Families in Switzerland face 2.600-franc hole in finances by end of 2023
Families in Switzerland will face a 2.600-franc hole in their finances by the end of this year, a report by Watson has found. Rises in the cost of renting a house or apartment have been blamed, alongside what the newspaper called a “cost trap” of rising prices for mandatory services.
Families in Switzerland face 2.600-franc cost trap
According to the report, which used forecasts by the Swiss government and the official Price Monitor, couples with two children should expect to pay 2.600 francs a year extra by the end of 2023. Watson noted that the primary cause of this “cost trap” is the rise in the reference interest rate, which will see more than half of tenants pay higher rents by October - around 100 francs more a month on average.
Increases in the cost of basic and supplemental health insurance are also set to have a significant impact. With prices having already risen by 6,6 percent in 2023 - with more rises on the way for 2024 - Watson estimated that the average family will spend an extra 900 francs a year on insurance alone.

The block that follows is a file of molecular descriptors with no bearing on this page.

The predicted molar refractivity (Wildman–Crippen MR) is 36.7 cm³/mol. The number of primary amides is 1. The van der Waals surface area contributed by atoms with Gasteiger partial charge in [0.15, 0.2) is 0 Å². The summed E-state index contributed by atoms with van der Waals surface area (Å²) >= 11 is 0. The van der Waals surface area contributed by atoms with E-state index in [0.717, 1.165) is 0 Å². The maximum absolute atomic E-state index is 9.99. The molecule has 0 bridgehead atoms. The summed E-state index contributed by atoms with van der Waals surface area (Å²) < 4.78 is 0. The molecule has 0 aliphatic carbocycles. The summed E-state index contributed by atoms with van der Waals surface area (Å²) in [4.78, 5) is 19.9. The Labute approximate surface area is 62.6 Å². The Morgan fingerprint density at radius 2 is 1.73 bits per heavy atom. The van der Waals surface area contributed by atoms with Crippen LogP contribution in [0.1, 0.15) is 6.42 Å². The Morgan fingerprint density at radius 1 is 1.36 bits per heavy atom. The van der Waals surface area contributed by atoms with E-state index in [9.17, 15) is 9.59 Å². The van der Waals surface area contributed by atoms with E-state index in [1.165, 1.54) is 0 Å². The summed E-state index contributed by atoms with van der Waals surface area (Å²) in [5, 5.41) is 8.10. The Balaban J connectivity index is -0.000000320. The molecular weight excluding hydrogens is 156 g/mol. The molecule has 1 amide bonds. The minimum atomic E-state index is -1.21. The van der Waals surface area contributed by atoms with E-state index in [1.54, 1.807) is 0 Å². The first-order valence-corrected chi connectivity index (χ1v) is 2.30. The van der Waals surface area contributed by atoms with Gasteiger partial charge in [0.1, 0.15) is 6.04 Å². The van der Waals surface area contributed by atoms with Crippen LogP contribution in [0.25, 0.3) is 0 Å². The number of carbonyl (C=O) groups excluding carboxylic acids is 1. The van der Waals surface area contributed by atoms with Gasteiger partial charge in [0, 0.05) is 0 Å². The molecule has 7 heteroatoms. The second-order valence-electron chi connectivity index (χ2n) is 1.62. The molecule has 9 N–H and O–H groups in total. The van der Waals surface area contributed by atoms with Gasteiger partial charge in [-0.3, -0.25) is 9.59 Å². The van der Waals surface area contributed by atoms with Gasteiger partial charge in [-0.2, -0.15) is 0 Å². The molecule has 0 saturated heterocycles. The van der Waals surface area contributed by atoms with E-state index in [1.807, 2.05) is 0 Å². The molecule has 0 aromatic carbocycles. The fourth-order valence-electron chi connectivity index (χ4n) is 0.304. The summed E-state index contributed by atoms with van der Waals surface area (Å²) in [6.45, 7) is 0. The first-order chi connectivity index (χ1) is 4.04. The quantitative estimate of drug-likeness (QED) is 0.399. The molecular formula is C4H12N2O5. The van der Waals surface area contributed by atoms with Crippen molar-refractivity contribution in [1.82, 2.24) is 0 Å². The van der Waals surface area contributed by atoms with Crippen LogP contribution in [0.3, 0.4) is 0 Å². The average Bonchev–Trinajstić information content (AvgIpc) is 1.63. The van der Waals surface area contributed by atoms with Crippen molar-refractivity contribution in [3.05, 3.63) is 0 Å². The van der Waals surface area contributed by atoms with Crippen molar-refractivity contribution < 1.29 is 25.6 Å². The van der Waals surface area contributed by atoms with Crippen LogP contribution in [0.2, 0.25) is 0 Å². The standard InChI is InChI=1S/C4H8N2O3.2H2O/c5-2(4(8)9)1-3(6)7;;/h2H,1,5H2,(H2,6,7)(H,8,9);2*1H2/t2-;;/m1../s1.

Then there is the rising cost of energy, with a typical household slated to pay 261 Swiss francs more a year on average, despite costs falling on the wholesale market. Finally, prices on public transport in Switzerland are set to rise by 4,3 percent on average by the end of this year, meaning that even without including rising food prices, the average family faces a “cost trap” of 2.600 francs in 2023.
Swiss consumer foundation warns of unbearable price rises
Speaking to Watson, the official Price Monitor Stefan Meierhans said that the current rises are "particularly painful for households with lower incomes, but also for the middle class." He added that despite calling on companies to "exercise particular restraint in the current period of unexpectedly rapid inflation", many of his suggestions were ignored.
A spokesperson for the Consumer Protection Foundation added that the situation is becoming “increasingly unbearable.” Unlike the Price Monitor, the organisation blamed the government for rising prices, adding that "health insurance premiums are rising, among other things, because Parliament is preventing effective cost-cutting measures."
They added that the price of public transport tickets is only rising because of the austerity measures announced by Finance Minister Karin Keller-Sutter. Politicians have “so far not shown the willingness to relieve the burden on consumers”, the spokesperson concluded.